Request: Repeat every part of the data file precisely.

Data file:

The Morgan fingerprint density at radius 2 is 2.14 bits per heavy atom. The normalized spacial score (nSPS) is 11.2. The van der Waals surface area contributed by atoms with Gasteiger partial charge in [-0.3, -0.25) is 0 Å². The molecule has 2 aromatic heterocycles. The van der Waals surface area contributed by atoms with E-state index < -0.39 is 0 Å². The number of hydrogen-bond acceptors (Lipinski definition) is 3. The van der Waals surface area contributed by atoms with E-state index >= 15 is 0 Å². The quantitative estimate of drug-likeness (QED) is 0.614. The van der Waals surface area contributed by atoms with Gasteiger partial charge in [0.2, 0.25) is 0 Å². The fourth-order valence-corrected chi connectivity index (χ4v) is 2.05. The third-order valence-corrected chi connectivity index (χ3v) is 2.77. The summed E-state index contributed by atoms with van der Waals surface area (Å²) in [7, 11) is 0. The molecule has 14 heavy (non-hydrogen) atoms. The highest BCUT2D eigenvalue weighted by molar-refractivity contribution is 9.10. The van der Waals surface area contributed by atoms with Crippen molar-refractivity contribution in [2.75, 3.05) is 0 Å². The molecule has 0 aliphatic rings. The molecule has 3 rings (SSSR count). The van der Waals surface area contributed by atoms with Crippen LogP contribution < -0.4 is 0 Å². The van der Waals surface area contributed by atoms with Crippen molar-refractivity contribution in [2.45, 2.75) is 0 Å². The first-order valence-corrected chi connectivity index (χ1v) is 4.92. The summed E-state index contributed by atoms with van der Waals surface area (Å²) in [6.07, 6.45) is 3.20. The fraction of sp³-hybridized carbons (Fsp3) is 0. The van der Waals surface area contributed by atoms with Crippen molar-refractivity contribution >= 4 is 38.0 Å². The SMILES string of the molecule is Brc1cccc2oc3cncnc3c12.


The Morgan fingerprint density at radius 2 is 2.14 bits per heavy atom. The normalized spacial score (nSPS) is 11.2. The van der Waals surface area contributed by atoms with Gasteiger partial charge in [-0.3, -0.25) is 0 Å². The molecule has 2 aromatic heterocycles. The van der Waals surface area contributed by atoms with E-state index < -0.39 is 0 Å². The number of hydrogen-bond acceptors (Lipinski definition) is 3. The van der Waals surface area contributed by atoms with E-state index >= 15 is 0 Å². The quantitative estimate of drug-likeness (QED) is 0.614. The van der Waals surface area contributed by atoms with Gasteiger partial charge in [0.2, 0.25) is 0 Å². The fourth-order valence-corrected chi connectivity index (χ4v) is 2.05. The third-order valence-corrected chi connectivity index (χ3v) is 2.77. The summed E-state index contributed by atoms with van der Waals surface area (Å²) in [7, 11) is 0. The molecule has 14 heavy (non-hydrogen) atoms. The highest BCUT2D eigenvalue weighted by molar-refractivity contribution is 9.10. The van der Waals surface area contributed by atoms with Crippen molar-refractivity contribution in [2.75, 3.05) is 0 Å². The molecule has 0 aliphatic rings. The molecule has 3 rings (SSSR count). The van der Waals surface area contributed by atoms with Crippen LogP contribution < -0.4 is 0 Å². The van der Waals surface area contributed by atoms with Crippen molar-refractivity contribution in [2.45, 2.75) is 0 Å². The first-order valence-corrected chi connectivity index (χ1v) is 4.92. The summed E-state index contributed by atoms with van der Waals surface area (Å²) in [6.07, 6.45) is 3.20. The fraction of sp³-hybridized carbons (Fsp3) is 0. The van der Waals surface area contributed by atoms with Crippen molar-refractivity contribution >= 4 is 38.0 Å². The SMILES string of the molecule is Brc1cccc2oc3cncnc3c12.